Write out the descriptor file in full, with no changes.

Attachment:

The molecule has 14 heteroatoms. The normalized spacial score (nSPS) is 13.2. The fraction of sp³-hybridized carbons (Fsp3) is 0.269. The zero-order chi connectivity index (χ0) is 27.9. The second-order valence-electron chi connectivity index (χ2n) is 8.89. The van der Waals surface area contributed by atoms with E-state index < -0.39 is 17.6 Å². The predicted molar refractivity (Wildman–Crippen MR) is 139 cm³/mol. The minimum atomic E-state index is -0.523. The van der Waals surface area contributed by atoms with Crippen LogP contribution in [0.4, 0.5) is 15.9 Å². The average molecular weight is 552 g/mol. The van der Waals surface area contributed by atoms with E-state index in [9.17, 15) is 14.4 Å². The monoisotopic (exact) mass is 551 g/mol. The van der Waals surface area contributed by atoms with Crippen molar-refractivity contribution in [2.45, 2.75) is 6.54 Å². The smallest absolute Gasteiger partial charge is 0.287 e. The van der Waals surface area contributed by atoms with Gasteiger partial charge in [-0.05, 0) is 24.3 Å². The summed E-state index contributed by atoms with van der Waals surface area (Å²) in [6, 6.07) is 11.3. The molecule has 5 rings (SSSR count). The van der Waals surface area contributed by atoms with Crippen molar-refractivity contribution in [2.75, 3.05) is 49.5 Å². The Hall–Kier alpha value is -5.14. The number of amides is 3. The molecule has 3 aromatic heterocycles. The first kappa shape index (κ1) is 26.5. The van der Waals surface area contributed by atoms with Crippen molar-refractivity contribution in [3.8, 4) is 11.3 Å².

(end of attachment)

The molecule has 14 heteroatoms. The normalized spacial score (nSPS) is 13.2. The fraction of sp³-hybridized carbons (Fsp3) is 0.269. The zero-order chi connectivity index (χ0) is 27.9. The second-order valence-electron chi connectivity index (χ2n) is 8.89. The van der Waals surface area contributed by atoms with E-state index < -0.39 is 17.6 Å². The predicted molar refractivity (Wildman–Crippen MR) is 139 cm³/mol. The minimum atomic E-state index is -0.523. The van der Waals surface area contributed by atoms with Crippen LogP contribution in [0.4, 0.5) is 15.9 Å². The average molecular weight is 552 g/mol. The van der Waals surface area contributed by atoms with E-state index in [9.17, 15) is 14.4 Å². The monoisotopic (exact) mass is 551 g/mol. The van der Waals surface area contributed by atoms with Crippen molar-refractivity contribution in [2.45, 2.75) is 6.54 Å². The smallest absolute Gasteiger partial charge is 0.287 e. The van der Waals surface area contributed by atoms with Gasteiger partial charge in [-0.05, 0) is 24.3 Å². The summed E-state index contributed by atoms with van der Waals surface area (Å²) in [6, 6.07) is 11.3. The molecule has 5 rings (SSSR count). The van der Waals surface area contributed by atoms with Crippen molar-refractivity contribution in [2.75, 3.05) is 49.5 Å². The Hall–Kier alpha value is -5.14. The number of amides is 3. The molecule has 3 aromatic heterocycles. The first kappa shape index (κ1) is 26.5. The van der Waals surface area contributed by atoms with Crippen molar-refractivity contribution in [3.8, 4) is 11.3 Å².